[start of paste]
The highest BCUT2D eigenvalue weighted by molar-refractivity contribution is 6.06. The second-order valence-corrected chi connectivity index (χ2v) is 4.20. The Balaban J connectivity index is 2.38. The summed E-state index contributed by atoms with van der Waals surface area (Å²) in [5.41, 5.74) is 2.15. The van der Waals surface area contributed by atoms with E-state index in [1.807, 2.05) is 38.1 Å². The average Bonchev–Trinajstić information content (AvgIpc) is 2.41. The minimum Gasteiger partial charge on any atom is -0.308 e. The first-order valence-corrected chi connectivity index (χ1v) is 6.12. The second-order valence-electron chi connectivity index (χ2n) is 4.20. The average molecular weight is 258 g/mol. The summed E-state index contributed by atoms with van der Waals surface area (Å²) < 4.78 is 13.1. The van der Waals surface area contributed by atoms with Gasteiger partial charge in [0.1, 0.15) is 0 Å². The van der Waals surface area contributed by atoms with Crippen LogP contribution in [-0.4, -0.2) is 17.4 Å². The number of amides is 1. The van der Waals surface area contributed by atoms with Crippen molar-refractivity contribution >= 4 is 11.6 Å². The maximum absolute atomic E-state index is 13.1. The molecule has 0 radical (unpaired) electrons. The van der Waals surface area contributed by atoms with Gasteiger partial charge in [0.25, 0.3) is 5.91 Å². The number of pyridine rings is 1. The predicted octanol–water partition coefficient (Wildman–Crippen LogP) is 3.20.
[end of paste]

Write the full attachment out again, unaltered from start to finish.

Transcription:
The highest BCUT2D eigenvalue weighted by molar-refractivity contribution is 6.06. The second-order valence-corrected chi connectivity index (χ2v) is 4.20. The Balaban J connectivity index is 2.38. The summed E-state index contributed by atoms with van der Waals surface area (Å²) in [5.41, 5.74) is 2.15. The van der Waals surface area contributed by atoms with E-state index in [1.807, 2.05) is 38.1 Å². The average Bonchev–Trinajstić information content (AvgIpc) is 2.41. The minimum Gasteiger partial charge on any atom is -0.308 e. The first-order valence-corrected chi connectivity index (χ1v) is 6.12. The second-order valence-electron chi connectivity index (χ2n) is 4.20. The average molecular weight is 258 g/mol. The summed E-state index contributed by atoms with van der Waals surface area (Å²) < 4.78 is 13.1. The van der Waals surface area contributed by atoms with Gasteiger partial charge in [0.1, 0.15) is 0 Å². The van der Waals surface area contributed by atoms with Crippen LogP contribution in [-0.4, -0.2) is 17.4 Å². The number of amides is 1. The van der Waals surface area contributed by atoms with Crippen molar-refractivity contribution >= 4 is 11.6 Å². The maximum absolute atomic E-state index is 13.1. The molecule has 0 radical (unpaired) electrons. The van der Waals surface area contributed by atoms with Gasteiger partial charge in [0.25, 0.3) is 5.91 Å². The number of pyridine rings is 1. The predicted octanol–water partition coefficient (Wildman–Crippen LogP) is 3.20.